On Thursday, the Supreme Court ruled on two cases concerning subpoenas of the president – affirming that the president does not have absolute immunity. The court concluded that the president can be subpoenaed by a grand jury, but that there are limitations on congressional subpoenas to the executive branch.
Both subpoenas in question sought Trump’s financial records from before he took office, and we issued directly to his accountant and bank firms. The firms agreed to comply with the subpoenas, but Trump himself blocked the investigations – claiming immunity.
The coupled cases received a vote of 7-2, with Chief Justice John Roberts and Justices Ruth Bader Ginsberg, Sonia Sotomayor, Elena Kagan, Anthony Breyer, Neil Gorsuch, and Brett Kavanaugh making up the majority. Justices Samuel A. Alito Jr. and Clarence Thomas dissented.
The first case, Trump v. Vance, concerned a subpoena made by Manhattan District Attorney Cyrus R. Vance Jr. to Trump’s accounting firm: Mazars USA. The subpoena attempted to obtain eight years of personal tax and business records. It is a part of an investigation by the district attorney’s office into hush money paid by Trump and the Trump campaign to women before the 2016 election. In this case, the court rejected Trump’s immunity reasoning to prevent these records from being obtained.
The second case, Trump v Mazars USA LLP & Trump v. Deutsche Bank AG, concerned subpoenas made by the House Financial Services, Government Oversight, and Intelligence committees. The subpoenas were made to uncover information regarding hush-money payments, asset descriptions, and financial records. In this case, the court returned it to the lower courts after outlining a need for limits on congressional subpoena power. This means that Congress does have the authority to subpoena the president, but that the Supreme Court believes that authority must be limited – citing power concerns.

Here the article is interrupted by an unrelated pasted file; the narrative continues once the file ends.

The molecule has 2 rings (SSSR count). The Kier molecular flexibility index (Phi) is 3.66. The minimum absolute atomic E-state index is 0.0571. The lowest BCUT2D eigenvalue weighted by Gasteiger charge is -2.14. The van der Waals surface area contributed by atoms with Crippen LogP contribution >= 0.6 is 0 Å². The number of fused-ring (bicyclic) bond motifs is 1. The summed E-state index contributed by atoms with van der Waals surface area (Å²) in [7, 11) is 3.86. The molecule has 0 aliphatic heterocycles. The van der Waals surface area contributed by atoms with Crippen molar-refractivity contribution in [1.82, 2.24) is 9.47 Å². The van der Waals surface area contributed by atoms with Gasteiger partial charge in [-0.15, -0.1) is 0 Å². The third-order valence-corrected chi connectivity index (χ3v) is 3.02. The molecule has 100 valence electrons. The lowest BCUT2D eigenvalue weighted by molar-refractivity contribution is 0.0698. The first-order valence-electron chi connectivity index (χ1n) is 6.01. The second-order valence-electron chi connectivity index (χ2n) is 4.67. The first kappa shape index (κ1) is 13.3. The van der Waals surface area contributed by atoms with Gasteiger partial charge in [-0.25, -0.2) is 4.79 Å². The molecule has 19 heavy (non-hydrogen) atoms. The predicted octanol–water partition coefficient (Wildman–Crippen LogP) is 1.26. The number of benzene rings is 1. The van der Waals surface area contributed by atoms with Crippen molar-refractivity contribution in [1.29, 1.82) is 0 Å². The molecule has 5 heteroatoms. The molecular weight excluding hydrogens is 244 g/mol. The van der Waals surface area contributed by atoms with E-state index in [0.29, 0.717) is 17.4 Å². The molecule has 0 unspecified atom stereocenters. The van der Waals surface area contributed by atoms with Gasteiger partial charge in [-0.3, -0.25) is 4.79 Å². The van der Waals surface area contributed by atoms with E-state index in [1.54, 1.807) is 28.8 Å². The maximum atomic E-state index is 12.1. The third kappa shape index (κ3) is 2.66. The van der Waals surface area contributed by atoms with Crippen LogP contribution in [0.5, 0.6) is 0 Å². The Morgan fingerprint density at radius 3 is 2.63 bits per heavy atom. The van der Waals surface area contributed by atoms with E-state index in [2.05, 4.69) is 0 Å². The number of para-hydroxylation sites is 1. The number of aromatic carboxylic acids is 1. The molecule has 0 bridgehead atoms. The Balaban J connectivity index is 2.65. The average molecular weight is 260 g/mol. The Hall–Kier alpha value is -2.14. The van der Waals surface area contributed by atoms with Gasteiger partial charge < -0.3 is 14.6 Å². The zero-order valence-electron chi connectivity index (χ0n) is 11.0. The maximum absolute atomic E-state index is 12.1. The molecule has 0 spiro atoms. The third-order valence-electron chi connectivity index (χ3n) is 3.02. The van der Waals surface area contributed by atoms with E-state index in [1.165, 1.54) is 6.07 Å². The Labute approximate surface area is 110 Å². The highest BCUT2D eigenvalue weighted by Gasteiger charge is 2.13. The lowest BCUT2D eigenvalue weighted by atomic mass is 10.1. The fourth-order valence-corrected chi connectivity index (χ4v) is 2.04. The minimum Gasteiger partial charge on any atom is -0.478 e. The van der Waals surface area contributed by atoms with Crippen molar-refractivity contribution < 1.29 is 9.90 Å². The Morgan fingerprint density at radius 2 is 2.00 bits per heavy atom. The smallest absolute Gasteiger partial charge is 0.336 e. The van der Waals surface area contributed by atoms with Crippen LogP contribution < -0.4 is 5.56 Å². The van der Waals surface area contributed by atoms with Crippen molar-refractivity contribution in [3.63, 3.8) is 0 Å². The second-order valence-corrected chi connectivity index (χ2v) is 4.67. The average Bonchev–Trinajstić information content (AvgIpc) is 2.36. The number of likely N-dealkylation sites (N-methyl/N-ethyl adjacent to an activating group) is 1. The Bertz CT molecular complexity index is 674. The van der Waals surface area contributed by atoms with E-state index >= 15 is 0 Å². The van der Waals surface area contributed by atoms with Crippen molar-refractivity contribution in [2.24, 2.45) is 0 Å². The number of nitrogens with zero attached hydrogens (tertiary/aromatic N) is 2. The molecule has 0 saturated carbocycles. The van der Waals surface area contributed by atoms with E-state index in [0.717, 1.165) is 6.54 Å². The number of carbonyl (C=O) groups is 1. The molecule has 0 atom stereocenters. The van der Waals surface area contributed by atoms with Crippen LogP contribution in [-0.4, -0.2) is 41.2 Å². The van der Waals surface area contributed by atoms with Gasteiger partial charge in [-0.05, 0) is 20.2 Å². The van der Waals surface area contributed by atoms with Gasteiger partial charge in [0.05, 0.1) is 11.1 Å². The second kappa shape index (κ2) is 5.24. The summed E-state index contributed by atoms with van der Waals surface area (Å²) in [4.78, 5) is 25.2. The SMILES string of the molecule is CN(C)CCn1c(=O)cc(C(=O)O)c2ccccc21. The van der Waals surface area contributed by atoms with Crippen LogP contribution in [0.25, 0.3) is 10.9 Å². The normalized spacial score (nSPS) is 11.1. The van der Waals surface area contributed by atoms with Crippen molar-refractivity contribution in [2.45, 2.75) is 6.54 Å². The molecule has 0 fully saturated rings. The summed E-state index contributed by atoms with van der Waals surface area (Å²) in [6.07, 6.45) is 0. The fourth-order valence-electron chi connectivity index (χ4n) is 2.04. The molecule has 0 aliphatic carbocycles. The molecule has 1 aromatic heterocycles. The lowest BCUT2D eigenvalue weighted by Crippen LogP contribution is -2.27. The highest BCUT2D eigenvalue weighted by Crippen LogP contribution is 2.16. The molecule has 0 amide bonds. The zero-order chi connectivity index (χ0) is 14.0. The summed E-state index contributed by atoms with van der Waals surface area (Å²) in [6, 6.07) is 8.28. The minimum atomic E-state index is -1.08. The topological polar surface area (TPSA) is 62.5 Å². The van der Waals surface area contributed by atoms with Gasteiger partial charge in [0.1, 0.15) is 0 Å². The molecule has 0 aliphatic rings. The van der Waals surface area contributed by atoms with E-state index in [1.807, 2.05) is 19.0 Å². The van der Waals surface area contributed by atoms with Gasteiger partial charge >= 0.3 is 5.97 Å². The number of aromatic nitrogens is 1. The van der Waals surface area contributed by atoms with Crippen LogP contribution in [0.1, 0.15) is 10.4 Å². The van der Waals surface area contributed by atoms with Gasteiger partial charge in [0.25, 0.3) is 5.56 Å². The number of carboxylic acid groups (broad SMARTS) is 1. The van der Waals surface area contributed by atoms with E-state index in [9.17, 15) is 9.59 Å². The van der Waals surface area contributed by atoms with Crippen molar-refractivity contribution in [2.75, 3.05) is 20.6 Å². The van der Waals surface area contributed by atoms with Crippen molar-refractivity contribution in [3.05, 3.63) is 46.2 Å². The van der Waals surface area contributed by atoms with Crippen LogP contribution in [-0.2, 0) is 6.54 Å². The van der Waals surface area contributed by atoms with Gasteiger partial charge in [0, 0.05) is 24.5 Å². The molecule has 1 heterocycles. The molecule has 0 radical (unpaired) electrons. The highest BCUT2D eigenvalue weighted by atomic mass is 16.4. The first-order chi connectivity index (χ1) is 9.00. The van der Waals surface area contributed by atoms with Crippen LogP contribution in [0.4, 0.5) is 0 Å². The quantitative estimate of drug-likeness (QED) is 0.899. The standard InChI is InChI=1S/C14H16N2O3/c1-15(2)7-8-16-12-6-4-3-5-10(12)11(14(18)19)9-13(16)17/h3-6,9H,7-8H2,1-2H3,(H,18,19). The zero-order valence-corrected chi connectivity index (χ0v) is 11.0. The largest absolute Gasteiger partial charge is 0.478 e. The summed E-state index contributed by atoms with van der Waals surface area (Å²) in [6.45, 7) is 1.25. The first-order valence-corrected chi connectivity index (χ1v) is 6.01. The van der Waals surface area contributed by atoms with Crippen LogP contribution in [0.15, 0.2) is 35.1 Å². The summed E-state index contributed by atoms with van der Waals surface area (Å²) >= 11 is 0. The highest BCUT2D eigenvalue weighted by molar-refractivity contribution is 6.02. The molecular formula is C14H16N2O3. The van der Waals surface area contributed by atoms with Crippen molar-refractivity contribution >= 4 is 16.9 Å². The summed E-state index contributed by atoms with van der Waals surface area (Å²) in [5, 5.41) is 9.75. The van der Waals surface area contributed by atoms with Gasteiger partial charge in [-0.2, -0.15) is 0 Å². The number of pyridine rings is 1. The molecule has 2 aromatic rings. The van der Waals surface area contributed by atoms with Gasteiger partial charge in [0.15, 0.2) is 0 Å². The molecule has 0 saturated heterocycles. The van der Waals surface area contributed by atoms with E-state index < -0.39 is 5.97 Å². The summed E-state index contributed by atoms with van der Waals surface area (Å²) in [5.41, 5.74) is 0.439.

This also means that Trump’s financial records will not be made public before the November 2020 presidential election.
This Supreme Court ruling protected the precedent and tradition of previous presidential litigations. In 1997 the Court decided that President Bill Clinton was not immune to a sexual harassment lawsuit, and in 1994 ruled that President Richard Nixon must release subpoenaed tape recordings to a grand jury. Chief Justice John Roberts specifically used the subpoena of President Thomas Jefferson during the Burr trial as evidence against Trump.
In the decision, Chief Justice John Roberts wrote: “In our system, the public has a right to every man’s evidence…. [and] since the founding of the Republic, every man has included the President of the United States.”
Sources: New York Times 07/10, The Washington Post 07/10, NPR 07/10, Roll Call 07/10, SCOTUSBlog 07/10